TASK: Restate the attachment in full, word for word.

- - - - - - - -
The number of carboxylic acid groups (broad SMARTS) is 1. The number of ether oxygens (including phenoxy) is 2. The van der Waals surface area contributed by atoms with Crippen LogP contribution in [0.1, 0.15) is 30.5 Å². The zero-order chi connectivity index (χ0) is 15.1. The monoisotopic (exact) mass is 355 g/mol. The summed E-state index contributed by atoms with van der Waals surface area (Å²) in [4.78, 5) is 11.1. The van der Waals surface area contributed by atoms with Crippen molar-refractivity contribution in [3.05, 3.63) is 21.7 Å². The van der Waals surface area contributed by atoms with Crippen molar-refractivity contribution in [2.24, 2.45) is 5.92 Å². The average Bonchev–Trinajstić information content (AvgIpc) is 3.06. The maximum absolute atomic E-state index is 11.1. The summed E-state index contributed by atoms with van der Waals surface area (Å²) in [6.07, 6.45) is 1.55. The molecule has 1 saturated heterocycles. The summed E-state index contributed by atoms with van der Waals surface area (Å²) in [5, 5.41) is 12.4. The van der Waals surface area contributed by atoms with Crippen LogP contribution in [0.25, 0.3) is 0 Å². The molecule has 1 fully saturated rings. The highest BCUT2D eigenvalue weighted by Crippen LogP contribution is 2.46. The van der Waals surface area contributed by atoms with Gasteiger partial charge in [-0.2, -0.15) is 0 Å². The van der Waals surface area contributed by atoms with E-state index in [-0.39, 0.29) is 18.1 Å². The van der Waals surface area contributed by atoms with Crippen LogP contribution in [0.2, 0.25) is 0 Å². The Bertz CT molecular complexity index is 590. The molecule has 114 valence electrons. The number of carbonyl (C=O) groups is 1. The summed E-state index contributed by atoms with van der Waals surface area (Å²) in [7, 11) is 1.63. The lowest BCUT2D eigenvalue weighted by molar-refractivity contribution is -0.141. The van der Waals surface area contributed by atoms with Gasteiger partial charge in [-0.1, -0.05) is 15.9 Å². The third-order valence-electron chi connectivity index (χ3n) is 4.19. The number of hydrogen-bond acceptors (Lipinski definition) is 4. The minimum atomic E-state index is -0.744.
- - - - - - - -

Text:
The number of carboxylic acid groups (broad SMARTS) is 1. The number of ether oxygens (including phenoxy) is 2. The van der Waals surface area contributed by atoms with Crippen LogP contribution in [0.1, 0.15) is 30.5 Å². The zero-order chi connectivity index (χ0) is 15.1. The monoisotopic (exact) mass is 355 g/mol. The summed E-state index contributed by atoms with van der Waals surface area (Å²) in [4.78, 5) is 11.1. The van der Waals surface area contributed by atoms with Crippen molar-refractivity contribution in [3.05, 3.63) is 21.7 Å². The van der Waals surface area contributed by atoms with Crippen molar-refractivity contribution in [2.24, 2.45) is 5.92 Å². The average Bonchev–Trinajstić information content (AvgIpc) is 3.06. The maximum absolute atomic E-state index is 11.1. The summed E-state index contributed by atoms with van der Waals surface area (Å²) in [6.07, 6.45) is 1.55. The molecule has 1 saturated heterocycles. The summed E-state index contributed by atoms with van der Waals surface area (Å²) in [5, 5.41) is 12.4. The van der Waals surface area contributed by atoms with Crippen LogP contribution in [0.25, 0.3) is 0 Å². The molecule has 1 fully saturated rings. The highest BCUT2D eigenvalue weighted by Crippen LogP contribution is 2.46. The van der Waals surface area contributed by atoms with Gasteiger partial charge in [-0.2, -0.15) is 0 Å². The van der Waals surface area contributed by atoms with E-state index in [-0.39, 0.29) is 18.1 Å². The van der Waals surface area contributed by atoms with Crippen LogP contribution in [0.2, 0.25) is 0 Å². The Bertz CT molecular complexity index is 590. The molecule has 114 valence electrons. The number of carbonyl (C=O) groups is 1. The summed E-state index contributed by atoms with van der Waals surface area (Å²) in [7, 11) is 1.63. The lowest BCUT2D eigenvalue weighted by molar-refractivity contribution is -0.141. The van der Waals surface area contributed by atoms with Gasteiger partial charge in [-0.1, -0.05) is 15.9 Å². The third-order valence-electron chi connectivity index (χ3n) is 4.19. The number of hydrogen-bond acceptors (Lipinski definition) is 4. The minimum atomic E-state index is -0.744.